Prime Minister Benjamin Netanyahu firmly rejected calls from the United States on Thursday to reduce Israel’s incursion into Gaza or take steps toward establishing a Palestinian state after the conflict, leading to a rebuke from the White House. The discord highlights a significant divergence between the allies regarding the extent of Israel’s military operation and its plans for the future of the troubled region.
In response to U.S. Secretary of State Antony Blinken’s statement that Israel cannot achieve “genuine security” without a path to Palestinian independence, Netanyahu, in a televised news conference, maintained a defiant stance. He emphasized that Israel would not cease its offensive until it achieved its objectives of dismantling Hamas and repatriating all remaining hostages.
The conflict began with an unprecedented cross-border attack by Hamas on October 7, resulting in 1,200 casualties and 250 hostages. The war has escalated tensions in the region and posed a threat to triggering additional conflicts. Israel’s extensive assault, one of the deadliest and most destructive military campaigns in recent history, has claimed the lives of nearly 25,000 Palestinian civilians, displaced over 80% of Gaza’s population, and caused widespread destruction.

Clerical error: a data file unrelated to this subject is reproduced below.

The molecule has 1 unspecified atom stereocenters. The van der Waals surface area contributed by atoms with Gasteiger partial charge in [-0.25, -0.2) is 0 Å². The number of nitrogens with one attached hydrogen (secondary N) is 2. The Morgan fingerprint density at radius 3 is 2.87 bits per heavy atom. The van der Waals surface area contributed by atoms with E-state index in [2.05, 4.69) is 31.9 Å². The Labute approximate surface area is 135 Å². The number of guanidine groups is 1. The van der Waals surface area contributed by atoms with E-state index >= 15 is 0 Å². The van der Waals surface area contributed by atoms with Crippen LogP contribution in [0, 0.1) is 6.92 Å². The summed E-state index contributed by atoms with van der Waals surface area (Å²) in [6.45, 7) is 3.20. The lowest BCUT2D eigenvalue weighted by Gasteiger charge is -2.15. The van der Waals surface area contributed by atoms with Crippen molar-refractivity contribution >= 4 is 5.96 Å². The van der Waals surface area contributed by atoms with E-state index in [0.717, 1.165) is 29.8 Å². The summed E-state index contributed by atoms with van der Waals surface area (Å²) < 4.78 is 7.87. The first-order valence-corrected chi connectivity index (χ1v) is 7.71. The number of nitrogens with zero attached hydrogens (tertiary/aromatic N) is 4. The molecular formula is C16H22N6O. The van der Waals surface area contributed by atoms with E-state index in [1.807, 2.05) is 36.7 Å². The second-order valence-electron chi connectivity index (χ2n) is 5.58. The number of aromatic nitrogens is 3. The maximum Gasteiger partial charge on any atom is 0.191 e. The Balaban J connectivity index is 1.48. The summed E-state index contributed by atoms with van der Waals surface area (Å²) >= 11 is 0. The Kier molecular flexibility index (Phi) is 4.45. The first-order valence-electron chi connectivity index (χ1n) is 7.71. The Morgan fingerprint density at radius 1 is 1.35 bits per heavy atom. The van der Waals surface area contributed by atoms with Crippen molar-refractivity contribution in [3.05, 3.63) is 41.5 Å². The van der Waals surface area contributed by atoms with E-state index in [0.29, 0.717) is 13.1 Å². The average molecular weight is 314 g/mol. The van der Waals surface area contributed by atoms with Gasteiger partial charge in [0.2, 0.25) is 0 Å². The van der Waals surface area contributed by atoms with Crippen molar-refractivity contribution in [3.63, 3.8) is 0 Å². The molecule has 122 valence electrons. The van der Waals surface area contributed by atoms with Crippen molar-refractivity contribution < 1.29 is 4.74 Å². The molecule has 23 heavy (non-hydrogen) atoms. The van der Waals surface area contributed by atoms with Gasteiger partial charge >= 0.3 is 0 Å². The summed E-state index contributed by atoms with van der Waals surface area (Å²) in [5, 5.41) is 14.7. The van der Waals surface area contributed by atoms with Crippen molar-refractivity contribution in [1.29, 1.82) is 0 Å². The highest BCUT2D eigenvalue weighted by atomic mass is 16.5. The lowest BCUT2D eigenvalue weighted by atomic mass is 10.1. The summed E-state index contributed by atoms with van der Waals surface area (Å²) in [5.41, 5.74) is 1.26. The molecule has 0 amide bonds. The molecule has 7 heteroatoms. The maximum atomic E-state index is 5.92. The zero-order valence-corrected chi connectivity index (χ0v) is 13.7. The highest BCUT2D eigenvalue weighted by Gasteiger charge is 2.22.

Despite initially offering unwavering support during the early stages of the war, the United States, Israel’s closest ally, has started expressing reservations. The U.S. urged Netanyahu to articulate his vision for postwar Gaza and proposed revitalizing the internationally recognized Palestinian Authority in the West Bank, extending its governance to Gaza.
Secretary Blinken emphasized that a “pathway to a Palestinian state” is essential for Israel to attain genuine security. Concurrently, Saudi Arabia’s foreign minister, at the same conference, expressed the kingdom’s readiness to establish full relations with Israel as part of a broader political agreement, contingent upon peace for the Palestinians and the establishment of a Palestinian state.